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The Journal Gazette

Tuesday, April 24, 2018 1:00 am

Ex-Kroger building on Anthony to be razed

In weeks, owner confirms; area says grocery needed

ROSA SALTER RODRIGUEZ | The Journal Gazette

The building that for many years housed a Scott's supermarket on North Anthony Boulevard will be coming down shortly.

William A. “Bill” Rogers, owner of Rogers Family Properties, Fort Wayne, confirmed Monday that demolition is to take place as soon as proper permits can be obtained – likely within weeks.

“It was supposed to start a month ago and it didn't,” Rogers said.

Only the former supermarket is being torn down, Rogers said. The rest of the shopping center, which has a different owner, will remain, he said.

The pending demolition will mean the property will be marketed as about 6.5 acres of vacant land instead of with the existing building, he said. 

Nearby residents and the North Anthony Corridor Association, a neighborhood group, have campaigned for a replacement grocery in the building, which was found in 2012 to have structural problems.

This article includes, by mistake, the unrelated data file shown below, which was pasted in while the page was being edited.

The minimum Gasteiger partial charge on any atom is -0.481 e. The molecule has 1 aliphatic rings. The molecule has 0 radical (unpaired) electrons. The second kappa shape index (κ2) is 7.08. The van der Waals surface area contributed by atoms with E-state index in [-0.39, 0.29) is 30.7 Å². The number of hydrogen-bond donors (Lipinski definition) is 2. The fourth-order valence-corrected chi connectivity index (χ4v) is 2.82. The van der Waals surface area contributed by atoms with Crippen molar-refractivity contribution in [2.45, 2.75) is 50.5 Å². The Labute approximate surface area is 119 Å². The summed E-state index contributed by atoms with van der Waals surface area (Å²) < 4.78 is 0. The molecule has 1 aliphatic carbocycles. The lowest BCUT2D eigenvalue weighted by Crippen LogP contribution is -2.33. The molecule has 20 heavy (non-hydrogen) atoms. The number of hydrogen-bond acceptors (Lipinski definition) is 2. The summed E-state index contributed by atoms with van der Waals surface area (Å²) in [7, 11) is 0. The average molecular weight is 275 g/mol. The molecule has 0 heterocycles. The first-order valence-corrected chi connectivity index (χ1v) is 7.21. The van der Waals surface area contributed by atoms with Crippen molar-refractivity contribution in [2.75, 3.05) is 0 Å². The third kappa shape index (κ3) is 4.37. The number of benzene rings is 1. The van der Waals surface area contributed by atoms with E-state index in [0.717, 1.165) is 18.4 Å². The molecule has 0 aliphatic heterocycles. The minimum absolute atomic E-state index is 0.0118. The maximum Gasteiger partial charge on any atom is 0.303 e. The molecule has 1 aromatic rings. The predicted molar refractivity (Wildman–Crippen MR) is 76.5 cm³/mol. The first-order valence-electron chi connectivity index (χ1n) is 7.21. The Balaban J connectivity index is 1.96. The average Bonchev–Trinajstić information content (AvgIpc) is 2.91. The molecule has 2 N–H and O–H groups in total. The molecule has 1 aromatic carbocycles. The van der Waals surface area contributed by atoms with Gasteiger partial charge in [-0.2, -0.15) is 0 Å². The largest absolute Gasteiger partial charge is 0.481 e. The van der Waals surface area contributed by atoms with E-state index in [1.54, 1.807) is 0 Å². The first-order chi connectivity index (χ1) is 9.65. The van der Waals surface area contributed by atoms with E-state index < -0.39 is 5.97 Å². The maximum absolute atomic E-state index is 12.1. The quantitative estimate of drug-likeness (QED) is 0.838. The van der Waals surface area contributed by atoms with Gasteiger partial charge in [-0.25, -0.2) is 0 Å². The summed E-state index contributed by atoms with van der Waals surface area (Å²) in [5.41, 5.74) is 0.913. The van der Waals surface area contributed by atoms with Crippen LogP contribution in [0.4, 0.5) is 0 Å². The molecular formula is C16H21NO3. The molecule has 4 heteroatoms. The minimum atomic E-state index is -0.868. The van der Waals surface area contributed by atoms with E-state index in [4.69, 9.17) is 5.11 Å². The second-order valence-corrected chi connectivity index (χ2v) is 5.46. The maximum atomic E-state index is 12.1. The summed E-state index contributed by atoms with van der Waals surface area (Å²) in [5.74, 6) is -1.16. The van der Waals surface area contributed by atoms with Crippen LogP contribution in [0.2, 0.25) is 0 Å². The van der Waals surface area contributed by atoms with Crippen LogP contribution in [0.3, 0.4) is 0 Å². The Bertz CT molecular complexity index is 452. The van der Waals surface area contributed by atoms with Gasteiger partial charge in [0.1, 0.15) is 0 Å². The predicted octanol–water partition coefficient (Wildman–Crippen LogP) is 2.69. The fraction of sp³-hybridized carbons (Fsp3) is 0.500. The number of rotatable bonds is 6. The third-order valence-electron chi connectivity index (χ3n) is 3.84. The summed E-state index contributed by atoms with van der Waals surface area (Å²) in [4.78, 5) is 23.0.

Neighbors haven't given up on that idea, said Mo Palmer, a North Anthony Boulevard resident active in the North Anthony Association.

“I was just thinking that if this means there's a better chance for a grocery store to come in, then it's a good thing,” she said Monday of the pending demolition.

“At this point, this building needs to come down, It cannot be rehabbed,” Palmer added. “If you're a grocery store, or anybody who wants to come in here, you would need to pay the cost of getting it demolished, so maybe this gives us a better chance.”

For the neighborhood, she said, demolition seems better than have a building decay.

“It makes it look like there's some activity,” she said.

Rogers said asbestos already has been removed from the structure. Demolition was delayed because of “a lot of technicalities” about paperwork, he said.

Hopes for a new supermarket at the North Anthony and Crescent Avenue location rose in 2016 when the Fort Wayne Plan Commission approved rezoning the property and a development plan that showed a 44,000-square-foot building labeled “Neighborhood Market.”

Although the prospective tenant was never identified, neighbors said the market was a Marsh.

Neighbors were told last year that the plan had been dropped.

The building, first shuttered in 2012, suffered an explosion and fire in 2016.

Last April, neighbors organized an event with a group selfie and produced a video to promote their desire for a new market.

rsalter@jg.net